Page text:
The U.S. is working to form a regional “contact group” to help resolve the crisis in Syria, a top State Department official told Congress today.
“We’re running with this idea,” said Jeffrey Feltman, assistant secretary of state for near eastern affairs, at a hearing of the Senate Foreign Relations subcommittee on Near Eastern and South and Central Asian affairs.
Democratic Senator Robert Casey of Pennsylvania, the subcommittee chairman, proposed creating a “Friends of the Syrian People” contact group last month. He said today the group would serve “as a main point of international engagement for the democratic opposition and the Syrian people.”
Feltman said the State Department supports the idea.
“We’re talking to others about it,” he said. “We’d like to try to get the Arabs themselves to play a leadership role in this.”
He said the issue may be raised at a meeting of the Arab League on Nov. 12.
“Now is the time for the Arab League to really take some action,” he said.
Casey said his panel was exploring whether U.S. sanctions against Syria might be expanded to increase pressure on President Bashar al-Assad to step aside.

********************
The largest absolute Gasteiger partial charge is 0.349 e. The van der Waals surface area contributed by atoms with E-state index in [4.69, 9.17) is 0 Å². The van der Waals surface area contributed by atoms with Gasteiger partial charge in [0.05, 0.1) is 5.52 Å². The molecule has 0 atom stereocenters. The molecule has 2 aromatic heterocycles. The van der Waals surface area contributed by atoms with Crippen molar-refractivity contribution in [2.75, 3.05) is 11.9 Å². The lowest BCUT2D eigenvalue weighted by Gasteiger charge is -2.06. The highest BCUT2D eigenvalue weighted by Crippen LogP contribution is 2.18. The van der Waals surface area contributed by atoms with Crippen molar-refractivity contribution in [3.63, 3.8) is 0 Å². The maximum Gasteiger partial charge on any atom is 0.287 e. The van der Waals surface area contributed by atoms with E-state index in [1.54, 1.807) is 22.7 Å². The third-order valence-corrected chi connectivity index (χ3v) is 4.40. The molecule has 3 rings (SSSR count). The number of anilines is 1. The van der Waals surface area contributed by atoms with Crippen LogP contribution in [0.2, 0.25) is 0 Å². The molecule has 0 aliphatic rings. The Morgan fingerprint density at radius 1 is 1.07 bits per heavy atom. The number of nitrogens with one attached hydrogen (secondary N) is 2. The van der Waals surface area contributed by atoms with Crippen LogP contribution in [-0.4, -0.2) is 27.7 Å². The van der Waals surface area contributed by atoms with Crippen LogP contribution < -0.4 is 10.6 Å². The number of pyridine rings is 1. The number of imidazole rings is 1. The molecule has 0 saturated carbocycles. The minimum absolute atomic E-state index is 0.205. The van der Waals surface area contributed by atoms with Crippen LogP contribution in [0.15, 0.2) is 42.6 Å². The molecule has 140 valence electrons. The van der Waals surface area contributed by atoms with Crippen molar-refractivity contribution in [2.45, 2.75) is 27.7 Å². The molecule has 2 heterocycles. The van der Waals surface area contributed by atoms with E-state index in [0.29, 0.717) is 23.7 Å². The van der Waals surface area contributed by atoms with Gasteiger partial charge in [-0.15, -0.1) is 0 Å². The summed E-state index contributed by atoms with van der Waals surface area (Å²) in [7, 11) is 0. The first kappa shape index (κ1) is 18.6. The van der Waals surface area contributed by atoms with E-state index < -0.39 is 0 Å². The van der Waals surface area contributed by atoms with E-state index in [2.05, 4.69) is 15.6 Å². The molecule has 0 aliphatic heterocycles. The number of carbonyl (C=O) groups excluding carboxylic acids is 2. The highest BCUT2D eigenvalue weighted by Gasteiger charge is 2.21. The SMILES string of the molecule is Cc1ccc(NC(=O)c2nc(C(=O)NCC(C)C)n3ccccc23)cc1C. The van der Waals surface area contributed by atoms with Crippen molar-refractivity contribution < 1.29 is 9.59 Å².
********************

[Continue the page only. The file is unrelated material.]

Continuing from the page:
Luke Bronin, deputy assistant secretary for terrorist financing and financial crimes at the Treasury Department, said the impact of international sanctions against Syria have been “profound,” mostly because of European sanctions against the Syrian oil industry.
About a third of the Assad regime’s revenue, mostly from the oil industry, has been virtually eliminated, Bronin testified.
Casey said he will send a letter to the Treasury Department this week to urge the Obama administration to expand its list of individuals sanctioned by the U.S.
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